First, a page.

|Bishop of Hexham|
Engraving of the cross-slab and runic inscription
|Successor||unknown, probably none|
|Died||c. 821 x 822|
Tidfrith or Tidferth was an early 9th-century Northumbrian prelate. Said to have died on his way to Rome, he is the last known Anglo-Saxon bishop of Hexham. This bishopric, like the bishopric of Whithorn, probably ceased to exist, and was probably taken over by the authority of the bishopric of Lindisfarne. A runic inscription on a standing cross found in the cemetery of the church of Monkwearmouth is thought to bear his name.
The dates of his episcopate are unclear, but Richard of Hexham says that he died 54 years before the great Scandinavian invasion in 875, a claim which if specifically true would mean his episcopate was over by either 821 or 822.
It is uncertain when he was born or when he gained office. Surviving lists of Hexham bishops give Tidfrith's predecessors Heardred and Eanberht three years and thirteen years respectively.As Heardred's consecration as bishop can be synchronised with the Anglo-Saxon Chronicle entry for 797 —assuming both sources to be accurate on the point—Tidfrith became bishop circa 813. However, the date is also sometimes given as 806.
According to a tradition preserved in Richard of Hexham, Tidfrith died on his way to Rome.There is an engraved stone, discovered in the 19th century in the cemetery of Wearmouth, which has the name "Tidfrith" in runic characters; it may be in reference to the bishop, as Wearmouth was in the diocese. Historian James Raine suggested that his death may have occurred there, waiting to take a ship from the mouth of the river Wear.
It is unclear what became of the bishopric of Hexham after Tidfrith's episcopate, one suggestion being that it was absorbed by the bishopric of Lindisfarne.Another explanation is that given by William of Malmesbury in his Gesta Pontificum Anglorum , namely that
The army of the Danes, feared since the days of Alcuin, came to our land. They killed or put to flight the people from Hexham, set fire to the roofs of their dwellings and exposed their private rooms to the skies.
Modern historian, David Rollason, wrote that Hexham's disappearance was "unlikely to have had anything to do with Viking activity".Despite what William of Malmesbury wrote, Hexham's demise is "utterly obscure". Another Northumbrian diocese, that based at Whithorn, disappeared in the same era, meaning that the Northumbrian church went from having 5 bishoprics at its height (Lindisfarne, Hexham, Whithorn, Abercorn and York) to only two.
Hexham was however, along with Lindisfarne and Carlisle, sacked by Scandinavians in 875.In the later 9th-century the Lindisfarne diocese was able to relocate to Chester-le-Street, a site that lay within the old diocese of Hexham. The community of St Cuthbert were able to take possession of Hexham and its churches, and Hexham remained in the possession of the community of St Cuthbert until it was granted away by Bishop Walcher to Prior Aldwin in 1075.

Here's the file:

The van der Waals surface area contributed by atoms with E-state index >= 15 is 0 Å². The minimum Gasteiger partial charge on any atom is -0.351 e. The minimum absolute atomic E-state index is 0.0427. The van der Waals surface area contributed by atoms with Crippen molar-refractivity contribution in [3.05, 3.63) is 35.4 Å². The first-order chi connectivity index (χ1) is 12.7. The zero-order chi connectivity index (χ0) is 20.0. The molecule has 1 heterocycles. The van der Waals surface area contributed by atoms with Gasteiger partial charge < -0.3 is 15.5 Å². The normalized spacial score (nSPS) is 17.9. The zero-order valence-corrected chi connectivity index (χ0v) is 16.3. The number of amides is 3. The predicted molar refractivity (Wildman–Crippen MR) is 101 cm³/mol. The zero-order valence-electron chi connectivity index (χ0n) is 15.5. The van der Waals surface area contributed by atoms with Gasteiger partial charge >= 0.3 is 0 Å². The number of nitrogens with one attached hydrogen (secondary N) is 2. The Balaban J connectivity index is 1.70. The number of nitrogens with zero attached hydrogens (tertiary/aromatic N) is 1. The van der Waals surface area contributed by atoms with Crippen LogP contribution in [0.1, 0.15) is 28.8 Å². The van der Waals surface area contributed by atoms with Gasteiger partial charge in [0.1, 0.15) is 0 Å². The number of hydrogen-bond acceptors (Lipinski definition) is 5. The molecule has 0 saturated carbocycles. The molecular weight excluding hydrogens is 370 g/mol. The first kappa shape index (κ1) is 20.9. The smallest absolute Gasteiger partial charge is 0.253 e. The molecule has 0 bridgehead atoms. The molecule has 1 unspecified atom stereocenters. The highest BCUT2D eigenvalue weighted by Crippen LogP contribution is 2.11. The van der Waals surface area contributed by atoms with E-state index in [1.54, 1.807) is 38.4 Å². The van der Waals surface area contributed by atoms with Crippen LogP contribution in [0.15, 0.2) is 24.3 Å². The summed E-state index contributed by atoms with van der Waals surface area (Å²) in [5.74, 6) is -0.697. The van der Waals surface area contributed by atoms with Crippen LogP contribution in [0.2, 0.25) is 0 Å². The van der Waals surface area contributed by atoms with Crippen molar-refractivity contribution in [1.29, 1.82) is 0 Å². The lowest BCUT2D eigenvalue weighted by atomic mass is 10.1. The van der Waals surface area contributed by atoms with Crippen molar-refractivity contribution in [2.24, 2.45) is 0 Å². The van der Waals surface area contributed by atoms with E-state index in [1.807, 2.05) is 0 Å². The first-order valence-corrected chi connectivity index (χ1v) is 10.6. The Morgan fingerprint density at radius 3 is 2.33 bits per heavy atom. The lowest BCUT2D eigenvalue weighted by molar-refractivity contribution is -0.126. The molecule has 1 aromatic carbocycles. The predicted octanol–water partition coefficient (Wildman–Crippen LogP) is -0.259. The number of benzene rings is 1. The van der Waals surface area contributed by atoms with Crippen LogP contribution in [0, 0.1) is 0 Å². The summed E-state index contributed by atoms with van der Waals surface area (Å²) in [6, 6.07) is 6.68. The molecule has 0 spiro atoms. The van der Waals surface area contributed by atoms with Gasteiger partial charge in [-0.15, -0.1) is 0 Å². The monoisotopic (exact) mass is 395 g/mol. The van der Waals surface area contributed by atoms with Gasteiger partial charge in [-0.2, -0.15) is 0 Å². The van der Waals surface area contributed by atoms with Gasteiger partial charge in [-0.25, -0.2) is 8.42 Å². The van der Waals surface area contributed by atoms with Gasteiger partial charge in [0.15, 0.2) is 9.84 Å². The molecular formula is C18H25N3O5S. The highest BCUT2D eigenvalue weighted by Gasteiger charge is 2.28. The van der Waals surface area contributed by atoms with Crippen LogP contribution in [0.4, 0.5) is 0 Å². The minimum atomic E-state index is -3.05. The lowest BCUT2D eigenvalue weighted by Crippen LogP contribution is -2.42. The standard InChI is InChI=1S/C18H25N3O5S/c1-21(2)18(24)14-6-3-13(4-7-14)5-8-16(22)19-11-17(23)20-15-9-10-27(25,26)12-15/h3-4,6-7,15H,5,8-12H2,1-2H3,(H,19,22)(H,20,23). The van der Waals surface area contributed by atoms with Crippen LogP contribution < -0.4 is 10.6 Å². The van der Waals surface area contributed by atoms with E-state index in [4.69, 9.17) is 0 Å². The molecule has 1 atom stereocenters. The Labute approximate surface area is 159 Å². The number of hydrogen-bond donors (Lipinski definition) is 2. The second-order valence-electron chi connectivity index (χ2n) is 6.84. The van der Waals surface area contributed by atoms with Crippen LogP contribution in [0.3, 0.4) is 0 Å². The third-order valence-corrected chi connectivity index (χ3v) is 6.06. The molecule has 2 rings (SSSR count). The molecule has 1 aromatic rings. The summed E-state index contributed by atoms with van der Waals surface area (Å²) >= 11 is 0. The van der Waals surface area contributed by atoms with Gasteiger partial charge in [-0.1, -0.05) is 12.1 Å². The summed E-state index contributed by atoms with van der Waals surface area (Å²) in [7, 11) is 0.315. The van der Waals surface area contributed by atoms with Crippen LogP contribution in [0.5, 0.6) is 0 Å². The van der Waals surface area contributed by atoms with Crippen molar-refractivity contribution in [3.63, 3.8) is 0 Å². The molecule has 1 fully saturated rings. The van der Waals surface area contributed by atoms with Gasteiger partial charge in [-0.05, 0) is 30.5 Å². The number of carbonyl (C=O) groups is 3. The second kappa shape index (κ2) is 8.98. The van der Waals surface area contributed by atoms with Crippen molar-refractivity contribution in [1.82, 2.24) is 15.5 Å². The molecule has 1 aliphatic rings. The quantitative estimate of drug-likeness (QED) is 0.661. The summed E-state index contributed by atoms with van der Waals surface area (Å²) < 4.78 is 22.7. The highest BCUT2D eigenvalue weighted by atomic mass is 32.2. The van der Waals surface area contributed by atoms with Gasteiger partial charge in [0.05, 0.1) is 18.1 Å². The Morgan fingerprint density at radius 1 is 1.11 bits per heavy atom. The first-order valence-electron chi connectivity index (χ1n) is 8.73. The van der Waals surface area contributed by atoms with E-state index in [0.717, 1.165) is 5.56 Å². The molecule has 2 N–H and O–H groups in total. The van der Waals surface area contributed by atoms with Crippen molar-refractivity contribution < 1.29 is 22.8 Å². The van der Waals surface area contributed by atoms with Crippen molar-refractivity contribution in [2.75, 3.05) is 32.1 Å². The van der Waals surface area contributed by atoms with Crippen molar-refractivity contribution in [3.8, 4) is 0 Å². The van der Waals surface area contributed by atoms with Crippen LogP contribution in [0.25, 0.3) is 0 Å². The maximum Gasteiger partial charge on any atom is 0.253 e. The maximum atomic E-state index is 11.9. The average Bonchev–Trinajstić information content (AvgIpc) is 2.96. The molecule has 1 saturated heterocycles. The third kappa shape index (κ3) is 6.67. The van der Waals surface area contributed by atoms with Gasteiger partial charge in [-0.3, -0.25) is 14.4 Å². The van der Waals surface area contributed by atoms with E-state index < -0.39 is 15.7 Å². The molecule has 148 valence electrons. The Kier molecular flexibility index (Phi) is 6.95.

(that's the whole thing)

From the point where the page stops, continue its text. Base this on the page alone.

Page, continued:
The Kingdom of Northumbria was a medieval Anglian kingdom in what is now Northern England and south-east Scotland. The name derives from the Old English Norþan-hymbre meaning "the people or province north of the Humber", which reflects the approximate southern limit to the kingdom's territory, the Humber Estuary. Northumbria started to consolidate into one kingdom in the early seventh century, when the two earlier core territories of Deira and Bernicia entered into a dynastic union. At its height, the kingdom extended from the Humber, Peak District and the River Mersey on the south to the Firth of Forth on the north. Northumbria ceased to be an independent kingdom in the mid-tenth century, though a rump Earldom of Bamburgh survived around Bernicia in the north, later to be absorbed into the medieval kingdoms of Scotland and England.
Cuthbert is a saint of the early Northumbrian church in the Celtic tradition. He was a monk, bishop and hermit, associated with the monasteries of Melrose and Lindisfarne in what might loosely be termed the Kingdom of Northumbria, in North East England and the South East of Scotland. After his death he became one of the most important medieval saints of Northern England, with a cult centred on his tomb at Durham Cathedral. Cuthbert is regarded as the patron saint of Northumbria. His feast days are 20 March, also 31 August and 4 September.
Wilfrid was an English bishop and saint. Born a Northumbrian noble, he entered religious life as a teenager and studied at Lindisfarne, at Canterbury, in Gaul, and at Rome; he returned to Northumbria in about 660, and became the abbot of a newly founded monastery at Ripon. In 664 Wilfrid acted as spokesman for the Roman position at the Synod of Whitby, and became famous for his speech advocating that the Roman method for calculating the date of Easter should be adopted. His success prompted the king's son, Alhfrith, to appoint him Bishop of Northumbria. Wilfrid chose to be consecrated in Gaul because of the lack of what he considered to be validly consecrated bishops in England at that time. During Wilfrid's absence Alhfrith seems to have led an unsuccessful revolt against his father, Oswiu, leaving a question mark over Wilfrid's appointment as bishop. Before Wilfrid's return Oswiu had appointed Ceadda in his place, resulting in Wilfrid's retirement to Ripon for a few years following his arrival back in Northumbria.
Symeonof Durham was an English chronicler and a monk of Durham Priory.